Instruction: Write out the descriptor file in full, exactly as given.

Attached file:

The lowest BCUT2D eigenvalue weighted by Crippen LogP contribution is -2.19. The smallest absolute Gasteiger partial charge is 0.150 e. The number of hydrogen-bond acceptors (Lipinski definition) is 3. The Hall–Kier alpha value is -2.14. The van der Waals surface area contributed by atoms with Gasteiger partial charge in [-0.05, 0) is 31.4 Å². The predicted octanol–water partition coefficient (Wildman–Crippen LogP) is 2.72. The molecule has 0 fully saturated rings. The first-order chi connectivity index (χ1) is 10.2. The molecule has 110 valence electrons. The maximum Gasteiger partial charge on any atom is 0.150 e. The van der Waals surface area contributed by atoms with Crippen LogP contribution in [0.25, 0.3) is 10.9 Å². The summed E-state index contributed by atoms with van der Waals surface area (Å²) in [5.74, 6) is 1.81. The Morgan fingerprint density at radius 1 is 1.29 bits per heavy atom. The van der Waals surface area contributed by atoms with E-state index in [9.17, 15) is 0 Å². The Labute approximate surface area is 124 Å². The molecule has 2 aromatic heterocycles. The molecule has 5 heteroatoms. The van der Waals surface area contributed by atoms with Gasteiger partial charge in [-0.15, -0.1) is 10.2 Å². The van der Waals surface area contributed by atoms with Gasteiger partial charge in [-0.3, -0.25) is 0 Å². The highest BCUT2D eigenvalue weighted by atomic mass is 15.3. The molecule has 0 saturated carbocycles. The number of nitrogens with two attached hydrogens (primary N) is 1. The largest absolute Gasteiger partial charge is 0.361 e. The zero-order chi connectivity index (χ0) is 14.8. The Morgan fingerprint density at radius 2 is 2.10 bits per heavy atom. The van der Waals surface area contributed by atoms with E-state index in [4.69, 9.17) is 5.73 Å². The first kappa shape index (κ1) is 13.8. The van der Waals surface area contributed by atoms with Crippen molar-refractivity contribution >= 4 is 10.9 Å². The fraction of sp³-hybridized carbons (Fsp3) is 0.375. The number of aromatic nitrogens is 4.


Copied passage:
The lowest BCUT2D eigenvalue weighted by Crippen LogP contribution is -2.19. The smallest absolute Gasteiger partial charge is 0.150 e. The number of hydrogen-bond acceptors (Lipinski definition) is 3. The Hall–Kier alpha value is -2.14. The van der Waals surface area contributed by atoms with Gasteiger partial charge in [-0.05, 0) is 31.4 Å². The predicted octanol–water partition coefficient (Wildman–Crippen LogP) is 2.72. The molecule has 0 fully saturated rings. The first-order chi connectivity index (χ1) is 10.2. The molecule has 110 valence electrons. The maximum Gasteiger partial charge on any atom is 0.150 e. The van der Waals surface area contributed by atoms with Crippen LogP contribution in [0.25, 0.3) is 10.9 Å². The summed E-state index contributed by atoms with van der Waals surface area (Å²) in [5.74, 6) is 1.81. The Morgan fingerprint density at radius 1 is 1.29 bits per heavy atom. The van der Waals surface area contributed by atoms with E-state index in [9.17, 15) is 0 Å². The Labute approximate surface area is 124 Å². The molecule has 2 aromatic heterocycles. The molecule has 5 heteroatoms. The van der Waals surface area contributed by atoms with Gasteiger partial charge in [-0.15, -0.1) is 10.2 Å². The van der Waals surface area contributed by atoms with Gasteiger partial charge in [-0.3, -0.25) is 0 Å². The highest BCUT2D eigenvalue weighted by atomic mass is 15.3. The molecule has 0 saturated carbocycles. The number of nitrogens with two attached hydrogens (primary N) is 1. The largest absolute Gasteiger partial charge is 0.361 e. The zero-order chi connectivity index (χ0) is 14.8. The Morgan fingerprint density at radius 2 is 2.10 bits per heavy atom. The van der Waals surface area contributed by atoms with E-state index in [4.69, 9.17) is 5.73 Å². The first kappa shape index (κ1) is 13.8. The van der Waals surface area contributed by atoms with Crippen molar-refractivity contribution >= 4 is 10.9 Å². The fraction of sp³-hybridized carbons (Fsp3) is 0.375. The number of aromatic nitrogens is 4.